Twenty-three patients (67.6%) presented at least one adverse event during the study, 11 that received Formulation A (64.7%) and 12 Formulation B (70.6%). There were no differences between formulations concerning the adverse events, except for edemas, which were significantly more frequent with Formulation B (Table 5). The more frequent adverse events were pain at the site of injection (35.3%) and hypertension (29%). The events were mild to moderate and well controlled in general. Just one patient had a serious episode of angina 24 hours after Formulation B administration. This event was considered as "not related" with the product because the single dose applied does not justify an erythrocyte increment that could lead to this syndrome. Additionally, this patient had antecedents of ischemic cardiopathy. Differences in vital signs and other laboratory evaluations were not significant between formulations (data not shown). Hemoglobin and hematocrit were not affected with the single dose administered.
Table 5

Frequency of adverse events during the study


Formulation A N = 17

Formulation B N = 17

p (Fisher's test)

Adverse events


11 (64.7%)

12 (70.6%)




6 (35.3%)

5 (29.4%)


Specific adverse event

Chest pain


1 (5.9%)



TGP increase

1 (5.9%)





1 (5.9%)

4 (23.5%)




4 (23.5%)

3 (17.6%)



Abdominal pain


1 (5.9%)




1 (5.9%)

3 (17.6%)





2 (3.6%)





2 (3.6%)





1 (1.8%)



Neck pain

1 (5.9%)





6 (35.3%)

4 (23.5%)



Pain at site of injection

6 (35.3%)

6 (35.3%)



Bone pain


1 (5.9%)





6 (35.3%)




2 (11.8%)

5 (29.4%)




5 (29.4%)

2 (11.8%)



General malaise

1 (5.9%)

1 (5.9%)





1 (5.9%)




1 (5.9%)

3 (17.6%)




2 (11.8%)

2 (11.8%)




3 (17.6%)

6 (35.3%)


Data are presented as number of individuals with each adverse reaction (%).

Further follow-up

Further treatment with formulation A induced significant increases in hemoglobin and hematocrit (Table 6). All the patients, except 4 from both groups, were considered as responders since they increased at least the hematocrit in 5% and/or hemoglobin in 2 g/dL, after 3 months of treatment. During this period, the EPO-related adverse events were fever, chills and headache, each one recorded in one patient. No serum anti-EPO antibodies were detected in any patient.
Table 6

Efficacy evaluation during further follow-up. Both groups of patients received formulation A, 30 UI per Kg 3 times per week, subcutaneously.



Group A

Group B

Hemoglobin (g/dL)


8.8 ± 1.7

9.0 ± 1.4



10.5 ± 1.4

11.4 ± 1.6


p (90 vs. 0)



Hematocrit (%)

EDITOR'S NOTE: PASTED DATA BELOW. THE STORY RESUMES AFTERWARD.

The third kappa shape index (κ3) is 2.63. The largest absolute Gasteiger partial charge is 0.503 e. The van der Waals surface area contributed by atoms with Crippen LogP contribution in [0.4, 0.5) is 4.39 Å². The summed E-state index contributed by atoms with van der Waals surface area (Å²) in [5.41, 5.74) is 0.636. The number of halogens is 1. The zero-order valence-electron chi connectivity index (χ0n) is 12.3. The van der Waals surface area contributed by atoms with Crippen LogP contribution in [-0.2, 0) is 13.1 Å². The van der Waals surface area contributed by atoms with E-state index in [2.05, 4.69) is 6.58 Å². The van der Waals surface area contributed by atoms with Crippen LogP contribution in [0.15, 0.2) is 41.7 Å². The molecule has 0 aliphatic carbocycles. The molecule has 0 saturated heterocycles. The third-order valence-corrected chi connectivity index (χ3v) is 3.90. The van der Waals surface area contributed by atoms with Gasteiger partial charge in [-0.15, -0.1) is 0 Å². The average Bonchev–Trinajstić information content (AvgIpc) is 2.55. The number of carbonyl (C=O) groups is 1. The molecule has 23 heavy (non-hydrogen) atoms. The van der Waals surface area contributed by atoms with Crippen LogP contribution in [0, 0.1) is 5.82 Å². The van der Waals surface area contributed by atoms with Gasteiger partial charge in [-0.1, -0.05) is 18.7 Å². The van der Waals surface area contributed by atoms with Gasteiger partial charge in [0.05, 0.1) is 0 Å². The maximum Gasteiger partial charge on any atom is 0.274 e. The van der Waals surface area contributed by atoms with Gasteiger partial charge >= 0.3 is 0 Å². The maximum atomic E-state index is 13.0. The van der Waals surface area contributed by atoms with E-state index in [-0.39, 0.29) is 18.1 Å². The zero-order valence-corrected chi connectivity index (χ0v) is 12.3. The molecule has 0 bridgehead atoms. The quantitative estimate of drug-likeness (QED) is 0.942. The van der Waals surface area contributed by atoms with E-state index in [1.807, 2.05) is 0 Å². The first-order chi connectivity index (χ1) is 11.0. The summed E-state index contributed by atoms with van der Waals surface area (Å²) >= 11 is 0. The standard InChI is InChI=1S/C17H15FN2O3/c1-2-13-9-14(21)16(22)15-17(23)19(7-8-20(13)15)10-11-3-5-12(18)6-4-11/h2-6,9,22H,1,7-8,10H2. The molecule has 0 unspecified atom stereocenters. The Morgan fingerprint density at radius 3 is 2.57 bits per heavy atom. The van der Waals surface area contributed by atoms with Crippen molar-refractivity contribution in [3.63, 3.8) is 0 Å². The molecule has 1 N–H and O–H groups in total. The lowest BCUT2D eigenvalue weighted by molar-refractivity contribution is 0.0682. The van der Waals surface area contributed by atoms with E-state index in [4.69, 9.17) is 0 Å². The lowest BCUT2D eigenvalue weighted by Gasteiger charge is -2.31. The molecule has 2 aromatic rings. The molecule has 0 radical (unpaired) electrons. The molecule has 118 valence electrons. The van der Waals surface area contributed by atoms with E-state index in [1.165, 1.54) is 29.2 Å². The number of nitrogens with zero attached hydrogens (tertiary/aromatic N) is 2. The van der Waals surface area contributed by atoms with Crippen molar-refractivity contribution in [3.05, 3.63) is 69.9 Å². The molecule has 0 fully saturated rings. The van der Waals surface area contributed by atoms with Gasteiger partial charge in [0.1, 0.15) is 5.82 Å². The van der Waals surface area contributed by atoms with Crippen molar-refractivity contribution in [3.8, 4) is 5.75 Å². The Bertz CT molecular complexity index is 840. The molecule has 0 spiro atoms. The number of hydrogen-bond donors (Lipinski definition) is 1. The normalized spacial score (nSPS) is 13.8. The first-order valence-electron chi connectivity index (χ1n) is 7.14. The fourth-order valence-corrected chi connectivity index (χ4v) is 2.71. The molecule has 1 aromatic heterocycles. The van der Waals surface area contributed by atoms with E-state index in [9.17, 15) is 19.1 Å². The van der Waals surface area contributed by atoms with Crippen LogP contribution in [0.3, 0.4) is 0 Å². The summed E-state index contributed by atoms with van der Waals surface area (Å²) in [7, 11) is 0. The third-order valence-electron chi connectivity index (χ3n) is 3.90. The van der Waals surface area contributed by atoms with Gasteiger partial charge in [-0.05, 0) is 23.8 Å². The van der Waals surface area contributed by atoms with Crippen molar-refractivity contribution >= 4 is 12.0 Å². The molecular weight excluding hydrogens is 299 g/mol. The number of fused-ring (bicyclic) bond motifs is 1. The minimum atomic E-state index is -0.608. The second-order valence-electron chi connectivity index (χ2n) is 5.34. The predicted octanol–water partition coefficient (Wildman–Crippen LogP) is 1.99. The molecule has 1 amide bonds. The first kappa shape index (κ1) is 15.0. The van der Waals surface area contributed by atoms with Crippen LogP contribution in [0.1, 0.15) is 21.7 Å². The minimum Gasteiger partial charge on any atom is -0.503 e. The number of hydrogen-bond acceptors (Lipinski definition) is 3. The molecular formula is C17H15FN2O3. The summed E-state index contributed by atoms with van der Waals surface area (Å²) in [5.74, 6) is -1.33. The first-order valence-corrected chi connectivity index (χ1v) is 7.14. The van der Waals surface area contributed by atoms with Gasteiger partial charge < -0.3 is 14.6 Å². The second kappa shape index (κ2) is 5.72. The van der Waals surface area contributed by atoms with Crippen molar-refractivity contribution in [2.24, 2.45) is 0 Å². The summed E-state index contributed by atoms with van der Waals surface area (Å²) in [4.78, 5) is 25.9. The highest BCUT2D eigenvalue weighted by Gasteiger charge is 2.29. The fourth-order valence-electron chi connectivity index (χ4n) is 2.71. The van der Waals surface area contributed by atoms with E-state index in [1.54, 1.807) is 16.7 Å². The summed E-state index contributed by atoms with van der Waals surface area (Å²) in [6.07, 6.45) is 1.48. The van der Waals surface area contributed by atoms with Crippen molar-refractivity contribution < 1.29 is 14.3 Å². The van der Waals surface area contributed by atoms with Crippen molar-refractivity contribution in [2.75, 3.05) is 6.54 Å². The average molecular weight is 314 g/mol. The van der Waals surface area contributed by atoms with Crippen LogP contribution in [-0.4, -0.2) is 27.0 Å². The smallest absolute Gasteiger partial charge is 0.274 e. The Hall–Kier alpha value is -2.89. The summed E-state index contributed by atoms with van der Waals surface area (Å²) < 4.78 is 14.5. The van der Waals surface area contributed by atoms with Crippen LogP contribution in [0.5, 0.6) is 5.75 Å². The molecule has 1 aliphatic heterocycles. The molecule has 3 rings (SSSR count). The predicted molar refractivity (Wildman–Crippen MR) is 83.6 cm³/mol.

25.6 ± 4.4

26.9 ± 5.9



35.5 ± 3.2

36.4 ± 5.1


p (90 vs. 0)

< 0.001


Data are reported as mean ± standard deviation.

Paired tests vs. day 0 were done by paired t test.


This trial indicates that the compared formulations have similar pharmacokinetic and pharmacodynamic characteristics. The dose selected was adequate, since EPO titers in serum were easily detected and the treatment was quite well tolerated. Differences between formulations were not statistically significant for any of the calculated parameters. Regarding serum EPO profiles, differences were not statistically significant at any time point; the curves overlap. The fact that more than 80% of the AUC could be covered by the AUC120 obtained indicates that internal validity of the data is high. For pharmacokinetic parameters, except for CL, the 90%confidence intervals of the ratio between formulations were outside the 0.80 – 1.25 limits accepted for bioequivalence, but close to it. Taking into consideration that it was a parallel trial, using biotechnological products, in patients with anemia due to end-stage renal disease on hemodialysis and not in healthy subjects, a higher inter-individual variability could be expected. For example, patients' age range was quite wide. Then, a more flexible approach for bioequivalence criterion, at least 0.7 – 1.3, could be justified.

This variability occurred in the calculated pharmacokinetic parameters as well. Main parameters such as AUC, AUC120 or Cmax showed very small punctual differences (5% or less), but standard deviations, although similar between treatment groups, were large (coefficients of variation around 50%). Consequently, it was not possible that 90% confidence intervals fulfill with the 0.80 – 1.25 range.

This kind of study is usually done in healthy volunteers [1215], since under a more controlled situation a smaller variability of the results is obtained. However, in this case investigators preferred to do it in the target patients since their renal failure condition would have considerable influence on EPO pharmacokinetics and pharmacodynamics. Besides, there was a risk due to EPO-dependent blood viscosity increase and hypertension [16], and Ethics Committees could have been reluctant to approve the protocol. In fact, there is very little safety information in the above cited reports on healthy volunteers.